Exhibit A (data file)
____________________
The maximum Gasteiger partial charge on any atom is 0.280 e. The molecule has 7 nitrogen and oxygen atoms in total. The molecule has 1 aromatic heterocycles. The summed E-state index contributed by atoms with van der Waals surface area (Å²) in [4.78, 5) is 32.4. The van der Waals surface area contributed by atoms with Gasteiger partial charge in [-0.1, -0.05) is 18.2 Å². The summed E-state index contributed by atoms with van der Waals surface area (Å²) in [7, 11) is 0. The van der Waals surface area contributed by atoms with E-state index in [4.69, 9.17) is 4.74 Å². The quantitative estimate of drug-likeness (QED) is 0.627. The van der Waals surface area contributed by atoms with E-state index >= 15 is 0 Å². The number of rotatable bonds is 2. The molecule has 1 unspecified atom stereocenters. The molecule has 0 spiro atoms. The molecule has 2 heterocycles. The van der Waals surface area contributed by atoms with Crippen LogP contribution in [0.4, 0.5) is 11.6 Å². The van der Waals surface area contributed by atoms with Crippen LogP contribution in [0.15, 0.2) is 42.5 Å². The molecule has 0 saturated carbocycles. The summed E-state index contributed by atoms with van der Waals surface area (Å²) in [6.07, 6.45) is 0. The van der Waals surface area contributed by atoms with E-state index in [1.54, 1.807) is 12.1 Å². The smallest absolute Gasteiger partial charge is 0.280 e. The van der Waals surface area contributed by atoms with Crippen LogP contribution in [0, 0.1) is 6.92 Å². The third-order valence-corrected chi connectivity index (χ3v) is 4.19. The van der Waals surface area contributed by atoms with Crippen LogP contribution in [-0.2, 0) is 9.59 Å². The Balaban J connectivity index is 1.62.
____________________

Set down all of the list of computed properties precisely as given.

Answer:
The maximum Gasteiger partial charge on any atom is 0.280 e. The molecule has 7 nitrogen and oxygen atoms in total. The molecule has 1 aromatic heterocycles. The summed E-state index contributed by atoms with van der Waals surface area (Å²) in [4.78, 5) is 32.4. The van der Waals surface area contributed by atoms with Gasteiger partial charge in [-0.1, -0.05) is 18.2 Å². The summed E-state index contributed by atoms with van der Waals surface area (Å²) in [7, 11) is 0. The van der Waals surface area contributed by atoms with E-state index in [4.69, 9.17) is 4.74 Å². The quantitative estimate of drug-likeness (QED) is 0.627. The van der Waals surface area contributed by atoms with E-state index >= 15 is 0 Å². The number of rotatable bonds is 2. The molecule has 1 unspecified atom stereocenters. The molecule has 0 spiro atoms. The molecule has 2 heterocycles. The van der Waals surface area contributed by atoms with Crippen LogP contribution in [0.4, 0.5) is 11.6 Å². The van der Waals surface area contributed by atoms with Crippen LogP contribution in [0.15, 0.2) is 42.5 Å². The molecule has 0 saturated carbocycles. The summed E-state index contributed by atoms with van der Waals surface area (Å²) in [6.07, 6.45) is 0. The van der Waals surface area contributed by atoms with E-state index in [1.54, 1.807) is 12.1 Å². The smallest absolute Gasteiger partial charge is 0.280 e. The van der Waals surface area contributed by atoms with Crippen LogP contribution in [0, 0.1) is 6.92 Å². The third-order valence-corrected chi connectivity index (χ3v) is 4.19. The van der Waals surface area contributed by atoms with Crippen LogP contribution in [-0.2, 0) is 9.59 Å². The Balaban J connectivity index is 1.62.